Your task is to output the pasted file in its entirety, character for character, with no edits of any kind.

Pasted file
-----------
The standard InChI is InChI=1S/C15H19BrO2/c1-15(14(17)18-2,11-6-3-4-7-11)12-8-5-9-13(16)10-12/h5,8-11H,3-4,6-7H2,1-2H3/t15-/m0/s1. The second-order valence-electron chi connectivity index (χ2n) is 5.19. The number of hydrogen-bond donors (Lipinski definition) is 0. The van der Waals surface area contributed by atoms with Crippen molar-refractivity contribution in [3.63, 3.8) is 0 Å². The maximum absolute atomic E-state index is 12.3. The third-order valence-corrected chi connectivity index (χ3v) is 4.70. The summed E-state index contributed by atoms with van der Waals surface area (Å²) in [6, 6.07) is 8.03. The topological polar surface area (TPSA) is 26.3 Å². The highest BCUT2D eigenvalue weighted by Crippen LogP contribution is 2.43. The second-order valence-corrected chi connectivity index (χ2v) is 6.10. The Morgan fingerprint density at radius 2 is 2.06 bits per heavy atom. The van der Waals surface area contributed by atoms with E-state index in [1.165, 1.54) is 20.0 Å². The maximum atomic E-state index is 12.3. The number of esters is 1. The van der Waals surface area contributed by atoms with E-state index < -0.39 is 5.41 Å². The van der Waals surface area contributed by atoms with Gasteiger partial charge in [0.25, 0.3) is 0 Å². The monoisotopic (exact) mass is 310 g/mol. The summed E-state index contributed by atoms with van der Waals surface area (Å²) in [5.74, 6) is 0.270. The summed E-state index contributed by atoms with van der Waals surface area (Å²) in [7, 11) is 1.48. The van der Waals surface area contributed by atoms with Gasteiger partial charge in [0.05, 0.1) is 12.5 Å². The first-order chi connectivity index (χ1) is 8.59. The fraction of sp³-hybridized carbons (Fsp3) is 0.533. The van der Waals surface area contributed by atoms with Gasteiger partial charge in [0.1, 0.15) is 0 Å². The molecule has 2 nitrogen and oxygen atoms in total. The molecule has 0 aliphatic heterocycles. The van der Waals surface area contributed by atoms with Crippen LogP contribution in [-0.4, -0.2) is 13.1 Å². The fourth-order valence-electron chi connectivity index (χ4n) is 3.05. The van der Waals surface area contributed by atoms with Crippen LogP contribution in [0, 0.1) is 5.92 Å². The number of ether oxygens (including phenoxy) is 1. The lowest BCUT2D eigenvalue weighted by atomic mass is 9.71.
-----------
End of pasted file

The standard InChI is InChI=1S/C15H19BrO2/c1-15(14(17)18-2,11-6-3-4-7-11)12-8-5-9-13(16)10-12/h5,8-11H,3-4,6-7H2,1-2H3/t15-/m0/s1. The second-order valence-electron chi connectivity index (χ2n) is 5.19. The number of hydrogen-bond donors (Lipinski definition) is 0. The van der Waals surface area contributed by atoms with Crippen molar-refractivity contribution in [3.63, 3.8) is 0 Å². The maximum absolute atomic E-state index is 12.3. The third-order valence-corrected chi connectivity index (χ3v) is 4.70. The summed E-state index contributed by atoms with van der Waals surface area (Å²) in [6, 6.07) is 8.03. The topological polar surface area (TPSA) is 26.3 Å². The highest BCUT2D eigenvalue weighted by Crippen LogP contribution is 2.43. The second-order valence-corrected chi connectivity index (χ2v) is 6.10. The Morgan fingerprint density at radius 2 is 2.06 bits per heavy atom. The van der Waals surface area contributed by atoms with E-state index in [1.165, 1.54) is 20.0 Å². The maximum atomic E-state index is 12.3. The number of esters is 1. The van der Waals surface area contributed by atoms with E-state index < -0.39 is 5.41 Å². The van der Waals surface area contributed by atoms with Gasteiger partial charge in [0.25, 0.3) is 0 Å². The monoisotopic (exact) mass is 310 g/mol. The summed E-state index contributed by atoms with van der Waals surface area (Å²) in [5.74, 6) is 0.270. The summed E-state index contributed by atoms with van der Waals surface area (Å²) in [7, 11) is 1.48. The van der Waals surface area contributed by atoms with Gasteiger partial charge in [0.05, 0.1) is 12.5 Å². The first-order chi connectivity index (χ1) is 8.59. The fraction of sp³-hybridized carbons (Fsp3) is 0.533. The van der Waals surface area contributed by atoms with Gasteiger partial charge in [0.1, 0.15) is 0 Å². The molecule has 2 nitrogen and oxygen atoms in total. The molecule has 0 aliphatic heterocycles. The van der Waals surface area contributed by atoms with Crippen LogP contribution in [-0.4, -0.2) is 13.1 Å². The fourth-order valence-electron chi connectivity index (χ4n) is 3.05. The van der Waals surface area contributed by atoms with Crippen LogP contribution in [0, 0.1) is 5.92 Å². The number of ether oxygens (including phenoxy) is 1. The lowest BCUT2D eigenvalue weighted by atomic mass is 9.71.